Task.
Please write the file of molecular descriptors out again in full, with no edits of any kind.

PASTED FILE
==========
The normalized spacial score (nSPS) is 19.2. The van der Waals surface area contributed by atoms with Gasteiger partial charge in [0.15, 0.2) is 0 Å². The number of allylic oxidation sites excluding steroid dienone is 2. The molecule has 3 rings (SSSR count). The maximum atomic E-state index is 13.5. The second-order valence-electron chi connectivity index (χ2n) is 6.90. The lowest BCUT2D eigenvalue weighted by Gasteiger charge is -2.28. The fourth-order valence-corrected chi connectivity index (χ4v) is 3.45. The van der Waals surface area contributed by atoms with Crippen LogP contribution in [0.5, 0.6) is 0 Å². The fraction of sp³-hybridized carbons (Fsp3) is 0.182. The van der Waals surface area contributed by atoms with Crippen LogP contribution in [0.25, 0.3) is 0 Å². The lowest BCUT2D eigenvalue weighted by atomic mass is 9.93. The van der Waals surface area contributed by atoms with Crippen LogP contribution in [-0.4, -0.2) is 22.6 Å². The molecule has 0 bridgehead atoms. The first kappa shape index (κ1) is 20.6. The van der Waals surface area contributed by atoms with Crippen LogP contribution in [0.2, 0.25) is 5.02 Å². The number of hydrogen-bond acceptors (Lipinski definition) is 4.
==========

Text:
The normalized spacial score (nSPS) is 19.2. The van der Waals surface area contributed by atoms with Gasteiger partial charge in [0.15, 0.2) is 0 Å². The number of allylic oxidation sites excluding steroid dienone is 2. The molecule has 3 rings (SSSR count). The maximum atomic E-state index is 13.5. The second-order valence-electron chi connectivity index (χ2n) is 6.90. The lowest BCUT2D eigenvalue weighted by Gasteiger charge is -2.28. The fourth-order valence-corrected chi connectivity index (χ4v) is 3.45. The van der Waals surface area contributed by atoms with Crippen LogP contribution in [0.5, 0.6) is 0 Å². The fraction of sp³-hybridized carbons (Fsp3) is 0.182. The van der Waals surface area contributed by atoms with Crippen LogP contribution in [0.25, 0.3) is 0 Å². The lowest BCUT2D eigenvalue weighted by atomic mass is 9.93. The van der Waals surface area contributed by atoms with Crippen LogP contribution in [-0.4, -0.2) is 22.6 Å². The molecule has 0 bridgehead atoms. The first kappa shape index (κ1) is 20.6. The van der Waals surface area contributed by atoms with Crippen LogP contribution in [0.2, 0.25) is 5.02 Å². The number of hydrogen-bond acceptors (Lipinski definition) is 4.